Legal innovation summit attendees are long on ideas but short in data
Sunday’s marathon session at the National Summit on Innovation in Legal Services at Stanford University really hammered home a lot of points for me. For instance, the number of litigants forced to go pro se is shockingly high when it comes to family, immigration and housing court. I also learned that Professor Andrew Perlman’s example of automated online dispute resolution that he talked about at ABA Techshow a couple of weeks ago is a lot further along than I thought. On one end of the spectrum, the available work for lawyers is dwindling, but on the other end, there’s never been more demand than there is now.
The biggest takeaway for me, however, is that lawyers and non-legal professionals (apparently, they hate the term “nonlawyers”) have radically different thought processes when it comes to solving a problem. Take Tom Ortega II, a computer programmer-turned-legal-hacker and founder of Omega Ortega. (Ortega won the ABA Journal’s Hackcess to Justice New Orleans legal hackathon in March). On several occasions throughout the summit, he gave the various speakers on stage some variation of the following request: “Tell us exactly what the problems are so we can fix them.”
For lawyers, however, that’s easier said than done. That’s especially true if even they aren’t exactly sure how to state the problem.
The summit, sponsored by the ABA Presidential Commission on the Future of Legal Services and the Stanford University School of Law, wound down on Monday with a panoply of speakers from within and outside the legal profession giving advice and calling for innovation. During Sunday’s session, summit attendees broke into smaller groups to come up with reforms and proposals designed to help fix the access to justice gap. On Monday, Renee Knake, professor of legal ethics at Michigan State University College of Law and the reporter for the commission, unveiled a laundry list of suggestions from the breakout sessions that included calls to permanently alter the law school model, establish the right to counsel in civil cases (“civil Gideon”) and allow non-lawyer ownership of law firms.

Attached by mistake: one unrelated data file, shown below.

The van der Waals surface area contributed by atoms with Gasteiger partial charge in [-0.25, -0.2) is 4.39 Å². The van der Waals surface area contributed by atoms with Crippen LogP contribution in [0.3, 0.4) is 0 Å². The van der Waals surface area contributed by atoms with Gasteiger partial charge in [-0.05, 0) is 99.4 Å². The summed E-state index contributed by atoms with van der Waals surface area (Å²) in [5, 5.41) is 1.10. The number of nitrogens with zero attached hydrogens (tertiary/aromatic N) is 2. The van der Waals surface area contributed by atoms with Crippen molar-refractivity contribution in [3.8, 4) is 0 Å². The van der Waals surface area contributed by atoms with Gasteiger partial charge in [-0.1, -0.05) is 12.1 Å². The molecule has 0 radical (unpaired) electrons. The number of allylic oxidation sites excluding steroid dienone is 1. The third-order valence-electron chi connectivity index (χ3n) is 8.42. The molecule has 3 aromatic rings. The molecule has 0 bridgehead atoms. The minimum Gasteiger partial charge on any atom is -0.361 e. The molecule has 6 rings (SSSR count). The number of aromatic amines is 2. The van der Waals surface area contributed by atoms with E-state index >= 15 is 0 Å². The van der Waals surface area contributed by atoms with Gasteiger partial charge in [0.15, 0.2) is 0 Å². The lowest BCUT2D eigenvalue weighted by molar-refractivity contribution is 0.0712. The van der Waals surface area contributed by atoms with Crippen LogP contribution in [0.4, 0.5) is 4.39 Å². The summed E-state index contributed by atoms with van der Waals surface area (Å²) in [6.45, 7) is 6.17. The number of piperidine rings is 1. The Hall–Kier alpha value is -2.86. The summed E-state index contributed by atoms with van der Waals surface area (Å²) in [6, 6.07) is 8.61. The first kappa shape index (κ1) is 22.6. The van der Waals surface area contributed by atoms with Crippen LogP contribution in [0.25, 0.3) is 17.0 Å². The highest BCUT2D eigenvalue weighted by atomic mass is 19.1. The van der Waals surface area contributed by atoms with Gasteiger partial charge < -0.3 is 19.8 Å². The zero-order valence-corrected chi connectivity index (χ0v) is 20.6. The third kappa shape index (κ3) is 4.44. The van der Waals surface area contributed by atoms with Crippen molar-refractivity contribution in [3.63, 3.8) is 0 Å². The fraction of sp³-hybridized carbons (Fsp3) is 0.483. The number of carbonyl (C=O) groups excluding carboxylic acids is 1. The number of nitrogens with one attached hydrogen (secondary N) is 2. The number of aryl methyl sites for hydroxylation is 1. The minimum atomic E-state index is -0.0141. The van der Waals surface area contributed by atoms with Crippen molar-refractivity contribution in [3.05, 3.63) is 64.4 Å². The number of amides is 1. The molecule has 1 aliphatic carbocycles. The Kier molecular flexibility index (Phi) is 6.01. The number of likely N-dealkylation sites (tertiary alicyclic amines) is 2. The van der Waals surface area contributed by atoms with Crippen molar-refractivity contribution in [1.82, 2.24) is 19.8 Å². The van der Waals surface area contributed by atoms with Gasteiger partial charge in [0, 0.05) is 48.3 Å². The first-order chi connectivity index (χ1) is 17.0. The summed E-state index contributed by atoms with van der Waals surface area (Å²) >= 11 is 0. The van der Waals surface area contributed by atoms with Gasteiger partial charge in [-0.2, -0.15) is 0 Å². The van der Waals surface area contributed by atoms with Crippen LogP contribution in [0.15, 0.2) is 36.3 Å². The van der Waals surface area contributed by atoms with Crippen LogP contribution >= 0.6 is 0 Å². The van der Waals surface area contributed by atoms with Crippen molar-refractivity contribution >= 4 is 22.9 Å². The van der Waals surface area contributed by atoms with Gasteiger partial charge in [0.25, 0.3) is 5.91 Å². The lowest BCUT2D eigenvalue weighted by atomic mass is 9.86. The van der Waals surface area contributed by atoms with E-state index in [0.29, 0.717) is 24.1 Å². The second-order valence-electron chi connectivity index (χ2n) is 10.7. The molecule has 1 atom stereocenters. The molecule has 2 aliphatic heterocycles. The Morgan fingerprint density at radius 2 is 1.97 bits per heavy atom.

There was more reaction and reflection from several key summit attendees at the close of the three-day program.
“Lawyers don’t have a monopoly on knowledge, information or capital, and they have to stop acting like they do,” said Deborah Rhode, professor at Stanford law school. “We must open up the regulatory process and change the rules that prevent effective collaboration across disciplines.”
Rhode, however, cautioned that certain reform efforts, such as those involving non-lawyer ownership, were facing a steep, uphill battle. “There’s economic self-interest at play,” said Rhode. “We cannot underestimate the political obstacles that stand in the way.”
Other ideas were more tech-oriented. “Every state should have a single legal help portal where you can post a legal question and be directed to potential answers,” said Lisa Foster, director of the Access to Justice Initiative at the U.S. Department of Justice. “It’s feasible, we just haven’t done it.” Some other proposed technological initiatives included a few in the dispute resolution/litigation field such as use of multilanguage online forms; digitized documents at creation; greater reliance on online dispute resolution such as MODRIA; and wider use of courthouse kiosks.